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          Buy “Beyond Good & Evil” here.

          5. Meditations on First Philosophy

            In Meditations on First Philosophy, René Descartes breaks his book down into six meditations. The book takes a journalistic style that is structured much like a six-day course of meditation. On day one, he gives instructions on discarding all belief in things that are not guaranteed. After that, he tries to establish what can be known for sure. Similar to Meditations, this is a staple and influential philosophical text that you can pick up.

            Buy “Meditations on First Philosophy” here.

            6. Ethics

              Written by Benedict de Spinoza, this came at a time during the Age of Enlightenment. Enlightenment was a movement that dominated the world of ideas in Europe during the 17th and 18th centuries and with that, many schools of thought emerged and were presented through books.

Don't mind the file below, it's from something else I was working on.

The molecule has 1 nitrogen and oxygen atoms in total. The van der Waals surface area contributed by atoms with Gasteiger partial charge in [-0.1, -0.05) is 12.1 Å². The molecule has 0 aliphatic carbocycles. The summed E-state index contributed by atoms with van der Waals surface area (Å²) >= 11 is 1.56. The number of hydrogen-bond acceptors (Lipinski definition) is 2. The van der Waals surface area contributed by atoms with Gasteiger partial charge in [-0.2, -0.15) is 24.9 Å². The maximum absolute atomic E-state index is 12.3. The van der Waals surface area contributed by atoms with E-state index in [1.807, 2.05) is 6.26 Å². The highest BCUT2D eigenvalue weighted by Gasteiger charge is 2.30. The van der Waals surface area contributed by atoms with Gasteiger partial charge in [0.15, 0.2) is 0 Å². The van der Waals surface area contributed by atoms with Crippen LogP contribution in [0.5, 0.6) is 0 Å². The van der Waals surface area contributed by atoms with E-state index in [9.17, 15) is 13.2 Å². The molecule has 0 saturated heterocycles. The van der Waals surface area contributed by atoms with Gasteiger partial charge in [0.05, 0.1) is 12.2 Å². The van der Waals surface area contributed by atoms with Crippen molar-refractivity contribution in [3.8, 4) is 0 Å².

Out of the many influential philosophy books published back then, Ethics dominated during this period as it discussed the basis of rationalism. Even though we’ve developed further beyond that, Ethics can introduce new ways of thinking from this particular school of thought.

              Buy “Ethics” here.

              7. Critique of Pure Reason

                Immanuel Kant is another great philosopher who brought together two of history’s biggest opposing schools of thought into a single book. Those schools being rational thought and empirical experiential knowledge—knowledge gained through experience.